Italian plan and European political expediency
ECB bond proposals ‘would cause dislocation’
by Gabriel Stein
Wed 19 Aug 2015
Italian proposals on transforming the European Central Bank’s monetary operations, published by OMFIF last week, would cause severe dislocation in the European economy. If enacted, the Italian plan would bring about the ECB’s subjugation to political expediency, the rupture of consensus between northern and southern euro states, a sharp decline in the euro’s external value and a potential economic collapse.
Suggestions on 14 August by economists Marcello Minenna and Edoardo Reviglio for reducing euro area government yield spreads could have been headed ‘an Italian dream’. Minenna and Reviglio, of Bocconi University and LUISS Guido Carli respectively, suggest that the ECB should eliminate bond spreads by implementing an ‘anti-spread shield resembling the Outright Monetary Transactions announced in September 2012, but without the strong policy conditions that have limited its effectiveness’. In other words, the ECB should announce unconditional open-ended purchases of government bonds to eliminate the gap between the bond yields of Germany and other European countries.
Yield spreads exist because different borrowers have different creditworthiness. Italy pays a higher interest rate on its debt than Germany because investors do not trust the Italian government as much as they trust the German government, and because Italian debt metrics are worse than their German counterparts.
Make no mistake. The yield compression Minenna and Reviglio favour is realisable. The ECB can print as much money as it wants, but because markets would know there is a guaranteed buyer at, say, a 2% yield ‒ and so would have a one-way bet ‒ the ECB would end up buying all euro bonds in existence, as well as future issuance. That would massively swell the stock of euro area money ‒ on my estimate, by at least 70% ‒ causing a surge in inflation.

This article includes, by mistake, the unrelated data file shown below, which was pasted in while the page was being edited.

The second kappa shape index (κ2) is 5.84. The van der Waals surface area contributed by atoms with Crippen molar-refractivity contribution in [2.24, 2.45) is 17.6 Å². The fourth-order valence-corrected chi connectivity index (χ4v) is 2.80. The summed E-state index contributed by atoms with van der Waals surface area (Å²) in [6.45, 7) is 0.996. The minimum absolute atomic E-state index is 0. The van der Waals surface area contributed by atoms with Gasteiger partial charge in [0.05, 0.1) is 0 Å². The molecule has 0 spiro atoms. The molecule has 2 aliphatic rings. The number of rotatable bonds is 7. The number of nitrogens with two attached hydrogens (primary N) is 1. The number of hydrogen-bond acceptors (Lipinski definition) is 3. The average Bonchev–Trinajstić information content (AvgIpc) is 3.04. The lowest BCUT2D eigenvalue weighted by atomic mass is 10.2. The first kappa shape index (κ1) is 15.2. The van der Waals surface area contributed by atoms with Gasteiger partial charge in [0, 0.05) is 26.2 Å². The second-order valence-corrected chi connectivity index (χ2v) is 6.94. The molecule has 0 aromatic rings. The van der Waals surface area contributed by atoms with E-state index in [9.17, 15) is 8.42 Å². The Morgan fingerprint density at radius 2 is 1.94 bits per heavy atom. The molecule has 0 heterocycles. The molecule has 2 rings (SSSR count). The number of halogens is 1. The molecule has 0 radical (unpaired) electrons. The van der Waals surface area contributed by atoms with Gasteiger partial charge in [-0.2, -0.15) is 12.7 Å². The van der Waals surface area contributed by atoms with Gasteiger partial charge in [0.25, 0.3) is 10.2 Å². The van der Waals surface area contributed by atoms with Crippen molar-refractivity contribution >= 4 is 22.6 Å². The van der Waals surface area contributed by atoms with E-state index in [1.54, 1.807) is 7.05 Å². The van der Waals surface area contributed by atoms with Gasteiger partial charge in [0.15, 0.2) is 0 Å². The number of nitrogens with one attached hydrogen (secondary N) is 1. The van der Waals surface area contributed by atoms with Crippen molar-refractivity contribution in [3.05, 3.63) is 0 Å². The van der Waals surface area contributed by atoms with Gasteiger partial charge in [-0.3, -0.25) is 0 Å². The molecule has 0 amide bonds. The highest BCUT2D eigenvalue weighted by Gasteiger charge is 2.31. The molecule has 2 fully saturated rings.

Once the ECB bought all the bonds issued by the 19 euro governments, it could set yields where it liked. Why stop at parity for Italian and German yields? Why not set (by immutable decree) Italian yields at 500 basis points below German yields? If parity with German yields is a good thing, surely this would be even better.
The Italian authors want a new policy on inflation. They write, ‘At the same time, the ECB would need to tailor its policies to the more ambitious goal of achieving a 2% inflation rate, not just as a euro area average, but as an actual level in all countries, regardless of the size of their government debts.’
The reader may well ask, if in all countries, why not in all regions and cities? This is divorced from reality. Attempting to force 2% inflation everywhere would involve not just identical price rises for all goods and services, but freezing every single person’s or company’s consumption patterns exactly where they are to ensure no shortages or surpluses that could alter relative prices. This would necessitate a minutely planned and regulated economy. Further, it takes no account of prices of goods set on world markets – whether oil or any other import.
Incidentally, it would also put paid to any idea of convergence in the euro area. Convergence involves poor countries growing faster than richer countries in order to catch up with them, ultimately having faster inflation than richer countries during the catch-up period. The authors wish Italy (and others) were on an equal footing with Germany, but the drawback would be that both countries could end up resembling a badly run developing country.
Gabriel Stein is Director, Asset Management Services, at Oxford Economics and a member of the OMFIF Advisory Board
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